“So it came to an end. I wish the contract had run its course and it had ended on a handshake, instead of, ‘Right, we want you off-air now’. The way it was done made me look like I’d had my hand in the till. I miss the craic, all the travel. I went to the Prado Museum in Madrid one time with Gareth Southgate… Great times.”

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A stalwart on 5 Live again, Chiles finds radio hugely satisfying. He hosts Question Time Extra Time, the radio adjunct to BBC1’s Question Time, and says his three-hour daytime show Chiles on Friday is “so knackering that if anyone thinks it’s any good, I’ve earned it”.

Yet he finds the public still wonder where he’s gone. “Partly I’m still defined by what I used to do bloody donkey’s years ago – Match of the Day 2, The One Show. I sometimes get people stopping me and saying, ‘You used to be good on the telly. You’re not on any more, are you?’ And they’re absolutely being nice, not horrible. I’ve made two other documentaries in the last couple of years which I’m really proud of. I’d love to do more telly again.”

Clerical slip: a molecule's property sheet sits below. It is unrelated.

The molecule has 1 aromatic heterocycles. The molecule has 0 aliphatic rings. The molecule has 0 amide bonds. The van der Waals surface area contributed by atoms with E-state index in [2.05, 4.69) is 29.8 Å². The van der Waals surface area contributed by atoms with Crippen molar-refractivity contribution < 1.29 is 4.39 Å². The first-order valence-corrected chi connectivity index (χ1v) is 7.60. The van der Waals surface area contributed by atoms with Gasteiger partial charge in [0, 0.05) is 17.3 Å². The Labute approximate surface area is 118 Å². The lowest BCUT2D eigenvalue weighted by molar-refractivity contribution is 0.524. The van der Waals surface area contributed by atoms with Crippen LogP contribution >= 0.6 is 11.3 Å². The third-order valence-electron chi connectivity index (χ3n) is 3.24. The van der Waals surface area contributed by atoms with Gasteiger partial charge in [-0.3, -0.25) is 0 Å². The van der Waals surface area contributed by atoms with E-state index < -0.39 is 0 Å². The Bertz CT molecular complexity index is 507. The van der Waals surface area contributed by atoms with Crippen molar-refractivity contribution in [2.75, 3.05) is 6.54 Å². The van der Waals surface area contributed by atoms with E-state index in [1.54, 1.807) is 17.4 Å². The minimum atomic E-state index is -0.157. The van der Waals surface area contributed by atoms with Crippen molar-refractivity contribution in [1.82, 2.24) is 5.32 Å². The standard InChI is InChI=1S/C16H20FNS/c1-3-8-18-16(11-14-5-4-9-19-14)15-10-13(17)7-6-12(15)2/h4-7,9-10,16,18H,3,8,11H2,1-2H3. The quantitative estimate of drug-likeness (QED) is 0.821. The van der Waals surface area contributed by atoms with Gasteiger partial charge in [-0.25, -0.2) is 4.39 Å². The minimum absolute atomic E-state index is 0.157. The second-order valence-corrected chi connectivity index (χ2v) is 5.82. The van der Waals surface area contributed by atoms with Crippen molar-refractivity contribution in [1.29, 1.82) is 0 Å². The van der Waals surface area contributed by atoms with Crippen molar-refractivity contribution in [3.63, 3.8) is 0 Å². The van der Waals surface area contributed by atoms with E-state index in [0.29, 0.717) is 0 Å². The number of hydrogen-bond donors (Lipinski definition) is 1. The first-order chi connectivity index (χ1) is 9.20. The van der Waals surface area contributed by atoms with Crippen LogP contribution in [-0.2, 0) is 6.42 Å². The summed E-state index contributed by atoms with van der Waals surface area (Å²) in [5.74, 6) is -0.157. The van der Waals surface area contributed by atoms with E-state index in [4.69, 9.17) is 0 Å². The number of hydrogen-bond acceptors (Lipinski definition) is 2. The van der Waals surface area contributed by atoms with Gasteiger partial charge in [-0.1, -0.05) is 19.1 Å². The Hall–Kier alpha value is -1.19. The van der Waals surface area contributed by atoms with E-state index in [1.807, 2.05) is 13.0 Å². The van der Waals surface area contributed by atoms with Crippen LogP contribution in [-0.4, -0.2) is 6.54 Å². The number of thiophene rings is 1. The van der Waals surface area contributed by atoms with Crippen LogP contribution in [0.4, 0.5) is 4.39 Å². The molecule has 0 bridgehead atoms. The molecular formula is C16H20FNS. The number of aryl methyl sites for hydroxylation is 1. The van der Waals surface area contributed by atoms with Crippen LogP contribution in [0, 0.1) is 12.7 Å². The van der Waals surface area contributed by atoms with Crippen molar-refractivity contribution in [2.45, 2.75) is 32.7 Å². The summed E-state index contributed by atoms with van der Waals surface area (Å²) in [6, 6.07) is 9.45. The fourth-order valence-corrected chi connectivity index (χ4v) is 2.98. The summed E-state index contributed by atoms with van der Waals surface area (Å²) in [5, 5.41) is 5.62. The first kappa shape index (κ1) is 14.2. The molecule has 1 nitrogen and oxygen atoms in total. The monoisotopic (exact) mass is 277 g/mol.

I t’s time to go. We walk to the supermarket to validate my car park ticket, Chiles pausing with practised brevity for a young passer-by requesting a selfie. He whisks round the aisles with a basket, picking up flour and, somewhat ironically, Berocca. Then, as we’re standing at the checkout, he returns to a question I asked ten minutes previously – whether Drinkers like Me is candid to the point of being brave.

“I hate the word ‘brave’. I keep hearing it… Prince Harry being called brave for talking about mental health, when everyone in all classes is talking about mental health all the bloody time. The big question isn’t talking about it, it’s what do we do about it.”

No doubt amateur psychologists will watch Drinkers like Me and announce that the presenter’s familiar Brummie bloke-ness is a mask for his anxiety. But one is not behind the other; they co-exist side by side. And meanwhile Adrian Chiles, the guy in the middle, is exactly like the rest of us – just trying to figure it all out.


Drinkers like Me: Adrian Chiles airs Monday 27th August at 9.00pm on BBC2